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What Is The PACT Act?

We have been seeing this question on social media over the last week, so we wanted to share a quick re-cap of the Act for those who are wondering.

The PACT Act, or Honoring our Promise to Address Comprehensive Toxics (PACT) Act, is a federal law that was enacted in August 2022 to expand healthcare and benefits for veterans exposed to toxic substances during their military service. Here are some key details about the PACT Act:

  • It expands VA health care eligibility to post-9/11 combat veterans who were exposed to burn pits and other toxins during their service. Burn pits were commonly used to dispose of waste on military bases and have been linked to respiratory issues and cancers.
  • The law adds 23 presumptive conditions for burn pit and toxin exposure, meaning veterans who develop these conditions will not have to prove the connection to their military service to receive disability benefits. These include several respiratory diseases, cancers, and other illnesses.
  • It requires VA to provide toxic exposure screenings to all veterans enrolled in VA health care. This aims to better identify related illnesses and get veterans appropriate care and benefits.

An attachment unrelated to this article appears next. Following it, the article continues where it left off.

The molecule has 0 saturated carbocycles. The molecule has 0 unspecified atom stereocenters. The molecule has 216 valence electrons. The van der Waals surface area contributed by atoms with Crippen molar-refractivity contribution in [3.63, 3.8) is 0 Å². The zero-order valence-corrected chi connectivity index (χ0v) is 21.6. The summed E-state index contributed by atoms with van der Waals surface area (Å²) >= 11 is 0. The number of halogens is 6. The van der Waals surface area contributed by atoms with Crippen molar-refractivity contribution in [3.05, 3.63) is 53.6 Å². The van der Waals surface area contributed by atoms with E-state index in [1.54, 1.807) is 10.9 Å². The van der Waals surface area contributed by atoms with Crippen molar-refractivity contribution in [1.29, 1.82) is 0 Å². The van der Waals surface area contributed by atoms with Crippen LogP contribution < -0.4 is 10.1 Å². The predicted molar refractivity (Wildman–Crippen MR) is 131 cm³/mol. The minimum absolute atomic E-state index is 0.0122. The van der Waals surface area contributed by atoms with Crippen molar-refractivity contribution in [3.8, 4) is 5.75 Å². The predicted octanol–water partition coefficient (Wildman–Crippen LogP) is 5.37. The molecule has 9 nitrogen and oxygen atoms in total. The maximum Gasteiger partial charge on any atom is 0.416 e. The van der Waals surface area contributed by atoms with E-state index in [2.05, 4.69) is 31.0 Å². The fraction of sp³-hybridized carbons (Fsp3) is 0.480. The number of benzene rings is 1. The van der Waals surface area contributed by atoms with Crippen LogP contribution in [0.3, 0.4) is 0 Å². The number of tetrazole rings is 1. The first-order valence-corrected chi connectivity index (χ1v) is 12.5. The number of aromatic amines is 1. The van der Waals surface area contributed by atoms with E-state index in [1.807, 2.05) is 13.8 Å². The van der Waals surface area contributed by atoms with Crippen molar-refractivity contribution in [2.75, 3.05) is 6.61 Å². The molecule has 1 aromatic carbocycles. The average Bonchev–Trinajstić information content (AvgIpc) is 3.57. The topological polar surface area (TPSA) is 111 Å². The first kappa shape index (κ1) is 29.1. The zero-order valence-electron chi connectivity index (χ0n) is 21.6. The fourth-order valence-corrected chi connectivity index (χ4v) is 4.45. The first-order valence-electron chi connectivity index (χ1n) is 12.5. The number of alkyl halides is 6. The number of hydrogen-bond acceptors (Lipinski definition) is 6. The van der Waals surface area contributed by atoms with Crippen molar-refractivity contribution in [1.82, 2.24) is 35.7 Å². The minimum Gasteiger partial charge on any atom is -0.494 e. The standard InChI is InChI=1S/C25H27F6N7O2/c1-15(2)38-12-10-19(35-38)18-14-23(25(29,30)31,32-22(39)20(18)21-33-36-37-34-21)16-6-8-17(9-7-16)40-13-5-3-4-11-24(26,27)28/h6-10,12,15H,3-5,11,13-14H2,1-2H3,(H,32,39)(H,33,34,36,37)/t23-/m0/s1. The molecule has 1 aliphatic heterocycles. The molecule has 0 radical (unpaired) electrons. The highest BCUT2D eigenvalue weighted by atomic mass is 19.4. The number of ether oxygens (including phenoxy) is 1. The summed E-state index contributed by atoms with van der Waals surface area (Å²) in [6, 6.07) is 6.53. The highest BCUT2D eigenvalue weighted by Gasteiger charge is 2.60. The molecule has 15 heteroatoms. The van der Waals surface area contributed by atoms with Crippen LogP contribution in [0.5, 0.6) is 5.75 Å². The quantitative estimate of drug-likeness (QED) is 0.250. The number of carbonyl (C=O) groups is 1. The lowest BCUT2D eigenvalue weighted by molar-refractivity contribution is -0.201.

• The PACT Act directs VA to establish 31 new VA health care facilities in areas with large veteran populations to increase access to care.
  • It expands presumptions related to Agent Orange exposure during the Vietnam War to veterans who served in Thailand, Cambodia, Laos and Guam.
  • The law also extends Gulf War Illness presumptions to veterans who served in the Gulf War from August 1990 to February 1991, regardless of location.

So in summary, the PACT Act significantly broadens health care coverage and disability benefits for veterans exposed to toxic hazards across different eras of service. It aims to provide care and assistance to veterans suffering health effects from burn pits and other toxins.

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